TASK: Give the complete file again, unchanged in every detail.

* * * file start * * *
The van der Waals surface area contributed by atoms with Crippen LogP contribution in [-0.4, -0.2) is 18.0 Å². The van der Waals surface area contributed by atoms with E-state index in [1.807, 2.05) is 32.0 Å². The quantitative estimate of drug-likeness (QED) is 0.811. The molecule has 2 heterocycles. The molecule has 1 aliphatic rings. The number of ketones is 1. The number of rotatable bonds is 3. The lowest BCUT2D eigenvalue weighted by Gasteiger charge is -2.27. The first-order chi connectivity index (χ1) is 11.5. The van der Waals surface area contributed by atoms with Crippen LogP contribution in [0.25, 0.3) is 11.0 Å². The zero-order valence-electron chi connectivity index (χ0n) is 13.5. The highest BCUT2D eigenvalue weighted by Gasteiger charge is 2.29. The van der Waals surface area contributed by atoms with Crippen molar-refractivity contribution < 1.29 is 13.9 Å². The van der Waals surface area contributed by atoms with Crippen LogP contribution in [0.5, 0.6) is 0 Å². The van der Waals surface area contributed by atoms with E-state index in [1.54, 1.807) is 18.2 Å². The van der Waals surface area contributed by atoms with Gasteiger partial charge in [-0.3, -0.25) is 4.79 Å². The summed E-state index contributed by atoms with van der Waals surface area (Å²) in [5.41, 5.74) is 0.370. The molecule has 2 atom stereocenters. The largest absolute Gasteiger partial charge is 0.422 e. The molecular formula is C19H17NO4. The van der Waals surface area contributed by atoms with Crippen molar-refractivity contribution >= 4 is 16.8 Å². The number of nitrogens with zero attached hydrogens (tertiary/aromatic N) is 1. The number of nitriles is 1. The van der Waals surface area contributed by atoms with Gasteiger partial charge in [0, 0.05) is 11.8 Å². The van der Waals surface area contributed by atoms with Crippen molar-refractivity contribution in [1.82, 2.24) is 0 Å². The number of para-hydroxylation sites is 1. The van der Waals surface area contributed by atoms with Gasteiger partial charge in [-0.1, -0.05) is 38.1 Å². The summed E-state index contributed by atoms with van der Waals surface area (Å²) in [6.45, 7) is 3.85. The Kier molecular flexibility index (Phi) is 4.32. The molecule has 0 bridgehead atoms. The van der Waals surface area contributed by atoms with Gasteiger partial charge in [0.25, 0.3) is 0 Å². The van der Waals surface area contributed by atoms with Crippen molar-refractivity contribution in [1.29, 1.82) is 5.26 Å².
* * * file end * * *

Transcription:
The van der Waals surface area contributed by atoms with Crippen LogP contribution in [-0.4, -0.2) is 18.0 Å². The van der Waals surface area contributed by atoms with E-state index in [1.807, 2.05) is 32.0 Å². The quantitative estimate of drug-likeness (QED) is 0.811. The molecule has 2 heterocycles. The molecule has 1 aliphatic rings. The number of ketones is 1. The number of rotatable bonds is 3. The lowest BCUT2D eigenvalue weighted by Gasteiger charge is -2.27. The first-order chi connectivity index (χ1) is 11.5. The van der Waals surface area contributed by atoms with Crippen LogP contribution in [0.25, 0.3) is 11.0 Å². The zero-order valence-electron chi connectivity index (χ0n) is 13.5. The highest BCUT2D eigenvalue weighted by Gasteiger charge is 2.29. The van der Waals surface area contributed by atoms with Crippen molar-refractivity contribution < 1.29 is 13.9 Å². The van der Waals surface area contributed by atoms with Crippen LogP contribution in [0.5, 0.6) is 0 Å². The van der Waals surface area contributed by atoms with E-state index in [1.54, 1.807) is 18.2 Å². The van der Waals surface area contributed by atoms with Gasteiger partial charge in [-0.3, -0.25) is 4.79 Å². The summed E-state index contributed by atoms with van der Waals surface area (Å²) in [5.41, 5.74) is 0.370. The molecule has 2 atom stereocenters. The largest absolute Gasteiger partial charge is 0.422 e. The molecular formula is C19H17NO4. The van der Waals surface area contributed by atoms with Crippen molar-refractivity contribution >= 4 is 16.8 Å². The number of nitrogens with zero attached hydrogens (tertiary/aromatic N) is 1. The number of nitriles is 1. The van der Waals surface area contributed by atoms with Gasteiger partial charge in [0, 0.05) is 11.8 Å². The van der Waals surface area contributed by atoms with Crippen molar-refractivity contribution in [1.82, 2.24) is 0 Å². The number of para-hydroxylation sites is 1. The van der Waals surface area contributed by atoms with Gasteiger partial charge in [-0.1, -0.05) is 38.1 Å². The summed E-state index contributed by atoms with van der Waals surface area (Å²) in [6.45, 7) is 3.85. The Kier molecular flexibility index (Phi) is 4.32. The molecule has 0 bridgehead atoms. The van der Waals surface area contributed by atoms with Gasteiger partial charge in [0.25, 0.3) is 0 Å². The van der Waals surface area contributed by atoms with Crippen molar-refractivity contribution in [1.29, 1.82) is 5.26 Å².